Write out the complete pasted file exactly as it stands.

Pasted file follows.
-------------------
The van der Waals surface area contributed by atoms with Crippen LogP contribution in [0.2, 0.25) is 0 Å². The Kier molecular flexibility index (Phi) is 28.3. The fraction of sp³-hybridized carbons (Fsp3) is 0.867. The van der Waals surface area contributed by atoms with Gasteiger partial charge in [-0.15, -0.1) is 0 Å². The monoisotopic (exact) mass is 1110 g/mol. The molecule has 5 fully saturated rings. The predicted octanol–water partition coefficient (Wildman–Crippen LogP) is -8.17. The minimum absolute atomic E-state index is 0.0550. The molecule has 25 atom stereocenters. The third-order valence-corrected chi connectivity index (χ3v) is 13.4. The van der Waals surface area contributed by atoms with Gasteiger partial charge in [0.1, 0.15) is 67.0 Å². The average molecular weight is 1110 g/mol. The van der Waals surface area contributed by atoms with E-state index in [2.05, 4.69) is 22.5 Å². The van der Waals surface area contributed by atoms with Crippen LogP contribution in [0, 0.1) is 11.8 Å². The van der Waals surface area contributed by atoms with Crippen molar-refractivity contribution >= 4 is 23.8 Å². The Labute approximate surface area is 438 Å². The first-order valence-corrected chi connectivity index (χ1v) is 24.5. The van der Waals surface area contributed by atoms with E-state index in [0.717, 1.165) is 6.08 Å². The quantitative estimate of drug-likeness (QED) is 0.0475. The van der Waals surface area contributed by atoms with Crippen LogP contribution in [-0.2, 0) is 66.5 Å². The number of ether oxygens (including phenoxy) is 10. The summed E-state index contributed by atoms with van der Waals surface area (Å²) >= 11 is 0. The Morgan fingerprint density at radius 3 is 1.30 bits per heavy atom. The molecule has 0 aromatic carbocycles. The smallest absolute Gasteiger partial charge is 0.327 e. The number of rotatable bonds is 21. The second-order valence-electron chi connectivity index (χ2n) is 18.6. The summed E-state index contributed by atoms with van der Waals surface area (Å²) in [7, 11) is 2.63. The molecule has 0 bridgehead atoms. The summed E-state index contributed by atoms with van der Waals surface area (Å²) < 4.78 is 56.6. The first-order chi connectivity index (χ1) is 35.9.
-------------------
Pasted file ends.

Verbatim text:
The van der Waals surface area contributed by atoms with Crippen LogP contribution in [0.2, 0.25) is 0 Å². The Kier molecular flexibility index (Phi) is 28.3. The fraction of sp³-hybridized carbons (Fsp3) is 0.867. The van der Waals surface area contributed by atoms with Gasteiger partial charge in [-0.15, -0.1) is 0 Å². The monoisotopic (exact) mass is 1110 g/mol. The molecule has 5 fully saturated rings. The predicted octanol–water partition coefficient (Wildman–Crippen LogP) is -8.17. The minimum absolute atomic E-state index is 0.0550. The molecule has 25 atom stereocenters. The third-order valence-corrected chi connectivity index (χ3v) is 13.4. The van der Waals surface area contributed by atoms with Gasteiger partial charge in [0.1, 0.15) is 67.0 Å². The average molecular weight is 1110 g/mol. The van der Waals surface area contributed by atoms with E-state index in [2.05, 4.69) is 22.5 Å². The van der Waals surface area contributed by atoms with Crippen LogP contribution in [0, 0.1) is 11.8 Å². The van der Waals surface area contributed by atoms with Crippen molar-refractivity contribution >= 4 is 23.8 Å². The Labute approximate surface area is 438 Å². The first-order valence-corrected chi connectivity index (χ1v) is 24.5. The van der Waals surface area contributed by atoms with E-state index in [0.717, 1.165) is 6.08 Å². The quantitative estimate of drug-likeness (QED) is 0.0475. The van der Waals surface area contributed by atoms with Crippen LogP contribution in [-0.2, 0) is 66.5 Å². The number of ether oxygens (including phenoxy) is 10. The summed E-state index contributed by atoms with van der Waals surface area (Å²) >= 11 is 0. The Morgan fingerprint density at radius 3 is 1.30 bits per heavy atom. The molecule has 0 aromatic carbocycles. The smallest absolute Gasteiger partial charge is 0.327 e. The number of rotatable bonds is 21. The second-order valence-electron chi connectivity index (χ2n) is 18.6. The summed E-state index contributed by atoms with van der Waals surface area (Å²) in [7, 11) is 2.63. The molecule has 0 bridgehead atoms. The summed E-state index contributed by atoms with van der Waals surface area (Å²) < 4.78 is 56.6. The first-order chi connectivity index (χ1) is 35.9.